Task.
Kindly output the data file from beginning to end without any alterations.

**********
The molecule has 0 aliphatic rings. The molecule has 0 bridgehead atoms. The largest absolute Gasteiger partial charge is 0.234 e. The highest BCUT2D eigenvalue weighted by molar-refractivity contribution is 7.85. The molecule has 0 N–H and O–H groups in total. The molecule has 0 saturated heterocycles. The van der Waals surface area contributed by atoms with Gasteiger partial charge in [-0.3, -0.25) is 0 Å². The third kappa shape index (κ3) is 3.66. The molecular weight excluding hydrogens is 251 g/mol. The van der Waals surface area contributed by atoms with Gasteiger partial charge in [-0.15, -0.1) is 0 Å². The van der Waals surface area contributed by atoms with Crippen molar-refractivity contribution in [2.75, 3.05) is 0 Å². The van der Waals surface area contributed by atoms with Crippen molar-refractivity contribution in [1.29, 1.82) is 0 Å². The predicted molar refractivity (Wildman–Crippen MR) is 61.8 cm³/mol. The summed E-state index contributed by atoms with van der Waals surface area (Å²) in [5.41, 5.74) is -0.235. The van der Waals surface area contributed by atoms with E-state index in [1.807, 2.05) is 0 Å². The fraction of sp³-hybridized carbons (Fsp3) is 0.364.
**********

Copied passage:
The molecule has 0 aliphatic rings. The molecule has 0 bridgehead atoms. The largest absolute Gasteiger partial charge is 0.234 e. The highest BCUT2D eigenvalue weighted by molar-refractivity contribution is 7.85. The molecule has 0 N–H and O–H groups in total. The molecule has 0 saturated heterocycles. The van der Waals surface area contributed by atoms with Gasteiger partial charge in [-0.3, -0.25) is 0 Å². The third kappa shape index (κ3) is 3.66. The molecular weight excluding hydrogens is 251 g/mol. The van der Waals surface area contributed by atoms with Gasteiger partial charge in [-0.15, -0.1) is 0 Å². The van der Waals surface area contributed by atoms with Crippen molar-refractivity contribution in [2.75, 3.05) is 0 Å². The van der Waals surface area contributed by atoms with Crippen molar-refractivity contribution in [1.29, 1.82) is 0 Å². The predicted molar refractivity (Wildman–Crippen MR) is 61.8 cm³/mol. The summed E-state index contributed by atoms with van der Waals surface area (Å²) in [5.41, 5.74) is -0.235. The van der Waals surface area contributed by atoms with E-state index in [1.807, 2.05) is 0 Å². The fraction of sp³-hybridized carbons (Fsp3) is 0.364.